How a Small-School Journalism Student Gets Noticed

Q. When you wrote about the Facebook guy, you mentioned he was working on his seventh internship. And it appears that played a big role in him being named to the Top 100 Collegiate Journalists in the U.S., by UWIRE.

 
That got me thinking. I’m working on my sixth daily internship right now, and if you count everything I’ve done (including a weekly, magazine, and college newspaper) like the Facebook guy did, then I’ve worked for 10 media organizations.

To add to that, I’ve won multiple national and state awards, including runner-up college journalist of the year in Michigan and two-time defending column champion in the state. I go to a small school, but I believe my experience makes up for it, and I’m confident that my feature and column clips can stand up to any student in the country.

 
For some reason, though, I can’t seem to turn the corner when it comes to the big newspapers. I know the large newspapers are competitive, but I’d expect to at least hear some positive feedback from a few of them. What am I doing wrong? What can I change? How can I get into a top-size newspaper?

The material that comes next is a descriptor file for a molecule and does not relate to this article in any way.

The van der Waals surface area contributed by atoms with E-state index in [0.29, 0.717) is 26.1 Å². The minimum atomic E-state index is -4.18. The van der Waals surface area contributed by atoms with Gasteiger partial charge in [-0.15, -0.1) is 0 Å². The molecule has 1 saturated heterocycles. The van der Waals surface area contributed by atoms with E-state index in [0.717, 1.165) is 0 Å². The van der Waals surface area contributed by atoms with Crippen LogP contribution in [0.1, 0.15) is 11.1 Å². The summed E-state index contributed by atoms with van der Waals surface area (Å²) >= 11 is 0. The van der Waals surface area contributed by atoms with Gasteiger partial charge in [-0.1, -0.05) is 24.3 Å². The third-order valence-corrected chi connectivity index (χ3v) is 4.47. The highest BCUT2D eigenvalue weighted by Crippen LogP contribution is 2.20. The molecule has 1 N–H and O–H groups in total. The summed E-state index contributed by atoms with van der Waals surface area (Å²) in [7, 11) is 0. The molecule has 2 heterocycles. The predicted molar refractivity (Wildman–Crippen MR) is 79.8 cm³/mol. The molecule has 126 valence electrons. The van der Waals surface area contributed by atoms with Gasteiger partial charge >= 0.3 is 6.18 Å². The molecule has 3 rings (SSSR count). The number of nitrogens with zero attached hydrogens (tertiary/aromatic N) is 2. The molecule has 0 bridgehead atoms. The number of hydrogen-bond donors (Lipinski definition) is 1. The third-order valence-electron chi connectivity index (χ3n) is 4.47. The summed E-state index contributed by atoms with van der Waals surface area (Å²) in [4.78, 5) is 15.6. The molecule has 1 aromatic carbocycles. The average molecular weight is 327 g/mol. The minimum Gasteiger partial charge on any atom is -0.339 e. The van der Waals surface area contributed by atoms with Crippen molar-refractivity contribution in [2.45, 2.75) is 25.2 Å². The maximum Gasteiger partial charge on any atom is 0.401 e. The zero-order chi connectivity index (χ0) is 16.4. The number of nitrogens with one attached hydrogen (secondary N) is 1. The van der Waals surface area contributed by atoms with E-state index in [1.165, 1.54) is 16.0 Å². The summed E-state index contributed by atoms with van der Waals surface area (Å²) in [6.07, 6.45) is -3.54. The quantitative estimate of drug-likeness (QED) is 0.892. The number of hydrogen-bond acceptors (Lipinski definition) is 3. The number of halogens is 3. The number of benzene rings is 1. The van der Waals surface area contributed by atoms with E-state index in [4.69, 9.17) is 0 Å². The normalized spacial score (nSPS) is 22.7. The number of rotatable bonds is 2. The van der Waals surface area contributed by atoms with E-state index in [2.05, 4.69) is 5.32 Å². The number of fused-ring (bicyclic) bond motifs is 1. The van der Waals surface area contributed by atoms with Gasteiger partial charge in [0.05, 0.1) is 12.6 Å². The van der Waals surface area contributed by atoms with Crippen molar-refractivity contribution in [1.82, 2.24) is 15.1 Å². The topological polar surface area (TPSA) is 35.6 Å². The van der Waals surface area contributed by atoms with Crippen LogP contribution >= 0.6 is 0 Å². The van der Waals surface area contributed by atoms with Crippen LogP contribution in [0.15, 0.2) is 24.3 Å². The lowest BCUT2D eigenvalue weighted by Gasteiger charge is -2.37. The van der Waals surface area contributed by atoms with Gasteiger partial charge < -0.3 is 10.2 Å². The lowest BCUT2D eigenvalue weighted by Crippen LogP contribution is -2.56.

Thanks,
Tim

A. The chief problem with going to a small school is not with your work, it may be with your visibility. You’ve had enough experience to be envied by many people at larger schools, but you have to work harder than them to get on radar screens.

One of the chief advantages of the bigger and better journalism schools is that recruiters come calling, though I am seeing that we have lost a lot of recruiters and the ones who remain are making fewer campus visits.

The other advantage you might be missing out on is a network. Large, established schools have legions of people out there working. Some of them are in the position to hire people, or they are doing work that gives the school a good name.

So, what do you do? If the recruiters don’t come to you, you have to go to them. It will be a rare editor, in these extremely busy times, who will give you encouragement simply based on your application.

Build your network. Get active in journalism associations that can put you in contact with people at the newsrooms you want to work in. Attend workshops. Ask for informational interviews at those newsrooms.

This will not be easy and it will not happen overnight. Networking takes time. But its advantages can stay with you for your entire career. And keep your perspective. You are looking for things that a lot of people — some from large, well-known schools — want, too.

E-mail Joe for answers to your career and job-hunting questions.

Coming Monday: Former San Francisco Chronicle reporter writes about how a buyout helped launch his career as a novelist.

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